For a start, don't do their homework for them. That's not what it's for. Second, get them to teach you. One of the best ways to learn something is to try to teach it to someone else. Third, I've had a look at one or two of the methods taught in the Common Core curriculum, and they make sense. "Different" does not mean "worse". Fourth, I learned a different method of subtraction from the methods my parents used, and there was no outcry over that. Fifth, surely it makes sense to have consistency across the country, yeah? Even here in Australia it's common for a person to grow up in one state, go to university in another, and settle down to work in a third. And we've only got eight states (and territories). You don't want to have different standards of education and therefore knowledge in all the different places you might live and work. That would be stupid.
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Re: editorial on common core at fox news.
« Reply #11 on: April 03, 2019, 01:51:39 AM »
I had to show my work from as soon as I knew what work was. That was in the 1970s.

It's not about showing work, my school was the same way.  It's about forcing the children to show certain methods of working the problem out which are drastically different from what we were taught and are as a result, quite unintuitive.

Fair enough. But the worst criticism I have heard is that "my child learned a different method so I can't help them with their homework".

For a start, don't do their homework for them. That's not what it's for. Second, get them to teach you. One of the best ways to learn something is to try to teach it to someone else. Third, I've had a look at one or two of the methods taught in the Common Core curriculum, and they make sense. "Different" does not mean "worse". Fourth, I learned a different method of subtraction from the methods my parents used, and there was no outcry over that. Fifth, surely it makes sense to have consistency across the country, yeah? Even here in Australia it's common for a person to grow up in one state, go to university in another, and settle down to work in a third. And we've only got eight states (and territories). You don't want to have different standards of education and therefore knowledge in all the different places you might live and work. That would be stupid.

I'm not disagreeing with you.  I'm just offering a different perspective that might explain some people's very negative reaction that doesn't rely just on politics (though clearly, that's hardly an insignificant factor).  I suspect that maybe they overlooked parental involvement a bit when rolling out their program.

Offline arthwollipot

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Re: editorial on common core at fox news.
« Reply #12 on: April 03, 2019, 01:59:42 AM »
I had to show my work from as soon as I knew what work was. That was in the 1970s.

It's not about showing work, my school was the same way.  It's about forcing the children to show certain methods of working the problem out which are drastically different from what we were taught and are as a result, quite unintuitive.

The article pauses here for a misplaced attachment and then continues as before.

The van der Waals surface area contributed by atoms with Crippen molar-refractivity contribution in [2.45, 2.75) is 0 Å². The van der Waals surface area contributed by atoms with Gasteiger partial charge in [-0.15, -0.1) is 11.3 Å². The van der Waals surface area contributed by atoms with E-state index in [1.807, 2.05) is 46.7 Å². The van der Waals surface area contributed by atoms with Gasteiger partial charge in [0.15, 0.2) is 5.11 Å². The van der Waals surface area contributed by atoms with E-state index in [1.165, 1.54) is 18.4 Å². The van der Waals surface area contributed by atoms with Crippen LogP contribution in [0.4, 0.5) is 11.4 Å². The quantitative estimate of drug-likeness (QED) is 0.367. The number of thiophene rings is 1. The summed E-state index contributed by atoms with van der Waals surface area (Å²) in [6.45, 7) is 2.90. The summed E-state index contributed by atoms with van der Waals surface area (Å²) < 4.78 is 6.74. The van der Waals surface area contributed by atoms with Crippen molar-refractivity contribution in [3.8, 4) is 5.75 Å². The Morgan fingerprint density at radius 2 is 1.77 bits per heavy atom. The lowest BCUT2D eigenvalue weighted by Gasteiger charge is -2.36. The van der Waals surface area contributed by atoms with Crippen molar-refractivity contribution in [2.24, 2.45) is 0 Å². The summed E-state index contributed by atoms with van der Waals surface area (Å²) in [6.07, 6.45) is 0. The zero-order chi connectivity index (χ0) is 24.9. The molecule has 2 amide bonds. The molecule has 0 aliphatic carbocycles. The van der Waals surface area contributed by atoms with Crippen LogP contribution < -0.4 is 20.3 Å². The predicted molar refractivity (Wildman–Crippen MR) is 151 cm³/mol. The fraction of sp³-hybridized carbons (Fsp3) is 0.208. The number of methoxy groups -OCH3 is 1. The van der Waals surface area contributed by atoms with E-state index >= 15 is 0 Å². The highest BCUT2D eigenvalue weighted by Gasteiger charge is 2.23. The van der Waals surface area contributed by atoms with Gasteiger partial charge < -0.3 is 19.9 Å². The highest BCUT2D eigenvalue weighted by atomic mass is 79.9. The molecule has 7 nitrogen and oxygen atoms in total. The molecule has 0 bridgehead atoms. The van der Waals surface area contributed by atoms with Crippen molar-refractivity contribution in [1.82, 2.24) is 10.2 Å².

Fair enough. But the worst criticism I have heard is that "my child learned a different method so I can't help them with their homework".

For a start, don't do their homework for them. That's not what it's for. Second, get them to teach you. One of the best ways to learn something is to try to teach it to someone else. Third, I've had a look at one or two of the methods taught in the Common Core curriculum, and they make sense. "Different" does not mean "worse". Fourth, I learned a different method of subtraction from the methods my parents used, and there was no outcry over that. Fifth, surely it makes sense to have consistency across the country, yeah? Even here in Australia it's common for a person to grow up in one state, go to university in another, and settle down to work in a third. And we've only got eight states (and territories). You don't want to have different standards of education and therefore knowledge in all the different places you might live and work. That would be stupid.

I'm not disagreeing with you.  I'm just offering a different perspective that might explain some people's very negative reaction that doesn't rely just on politics (though clearly, that's hardly an insignificant factor).  I suspect that maybe they overlooked parental involvement a bit when rolling out their program.

Was New Math in the 60s any different?

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Online superdave

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Re: editorial on common core at fox news.
« Reply #13 on: April 03, 2019, 09:24:59 AM »
https://www.maa.org/external_archive/devlin/LockhartsLament.pdf

an essay on teaching math.  I don't agree with it completely.  But the problem is that we have parents who totally over value the ability to do math by rote (a skill totally obsolete now that we all walk around with computers in our pockets) instead of valuing actual understanding of how numbers, shapes, equations are related and describe the universe.
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Re: editorial on common core at fox news.
« Reply #14 on: April 03, 2019, 10:20:17 AM »
I'm 100% on board with that.  Rote math gives you a limited skill set but teaching an understanding of how math works gives you the ability to adapt and a window to learning new math.